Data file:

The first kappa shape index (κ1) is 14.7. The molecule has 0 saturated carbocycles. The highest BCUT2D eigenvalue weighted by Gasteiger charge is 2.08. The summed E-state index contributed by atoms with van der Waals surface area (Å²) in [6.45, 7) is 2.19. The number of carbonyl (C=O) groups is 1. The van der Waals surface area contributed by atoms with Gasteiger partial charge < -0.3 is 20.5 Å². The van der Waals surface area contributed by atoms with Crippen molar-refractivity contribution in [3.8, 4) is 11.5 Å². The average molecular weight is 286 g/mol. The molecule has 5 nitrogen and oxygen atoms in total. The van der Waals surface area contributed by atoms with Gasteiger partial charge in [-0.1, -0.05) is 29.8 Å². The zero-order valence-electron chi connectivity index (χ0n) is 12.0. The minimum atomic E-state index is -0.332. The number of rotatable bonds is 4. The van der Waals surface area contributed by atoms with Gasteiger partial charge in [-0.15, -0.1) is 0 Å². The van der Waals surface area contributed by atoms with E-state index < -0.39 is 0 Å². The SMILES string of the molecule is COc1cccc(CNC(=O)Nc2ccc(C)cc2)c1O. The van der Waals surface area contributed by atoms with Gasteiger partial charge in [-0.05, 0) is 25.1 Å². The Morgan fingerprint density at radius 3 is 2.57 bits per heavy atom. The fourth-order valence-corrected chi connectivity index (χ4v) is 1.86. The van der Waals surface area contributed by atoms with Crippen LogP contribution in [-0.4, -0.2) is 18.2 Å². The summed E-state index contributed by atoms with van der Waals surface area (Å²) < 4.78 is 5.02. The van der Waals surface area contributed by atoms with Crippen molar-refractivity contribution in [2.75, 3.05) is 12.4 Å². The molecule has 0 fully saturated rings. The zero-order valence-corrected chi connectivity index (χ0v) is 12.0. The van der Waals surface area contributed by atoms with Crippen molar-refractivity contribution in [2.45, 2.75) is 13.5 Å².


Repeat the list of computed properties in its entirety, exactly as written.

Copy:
The first kappa shape index (κ1) is 14.7. The molecule has 0 saturated carbocycles. The highest BCUT2D eigenvalue weighted by Gasteiger charge is 2.08. The summed E-state index contributed by atoms with van der Waals surface area (Å²) in [6.45, 7) is 2.19. The number of carbonyl (C=O) groups is 1. The van der Waals surface area contributed by atoms with Gasteiger partial charge < -0.3 is 20.5 Å². The van der Waals surface area contributed by atoms with Crippen molar-refractivity contribution in [3.8, 4) is 11.5 Å². The average molecular weight is 286 g/mol. The molecule has 5 nitrogen and oxygen atoms in total. The van der Waals surface area contributed by atoms with Gasteiger partial charge in [-0.1, -0.05) is 29.8 Å². The zero-order valence-electron chi connectivity index (χ0n) is 12.0. The minimum atomic E-state index is -0.332. The number of rotatable bonds is 4. The van der Waals surface area contributed by atoms with Gasteiger partial charge in [-0.15, -0.1) is 0 Å². The van der Waals surface area contributed by atoms with E-state index < -0.39 is 0 Å². The SMILES string of the molecule is COc1cccc(CNC(=O)Nc2ccc(C)cc2)c1O. The van der Waals surface area contributed by atoms with Gasteiger partial charge in [-0.05, 0) is 25.1 Å². The Morgan fingerprint density at radius 3 is 2.57 bits per heavy atom. The fourth-order valence-corrected chi connectivity index (χ4v) is 1.86. The van der Waals surface area contributed by atoms with Crippen LogP contribution in [-0.4, -0.2) is 18.2 Å². The summed E-state index contributed by atoms with van der Waals surface area (Å²) < 4.78 is 5.02. The van der Waals surface area contributed by atoms with Crippen molar-refractivity contribution in [2.75, 3.05) is 12.4 Å². The molecule has 0 fully saturated rings. The zero-order valence-corrected chi connectivity index (χ0v) is 12.0. The van der Waals surface area contributed by atoms with Crippen molar-refractivity contribution in [2.45, 2.75) is 13.5 Å².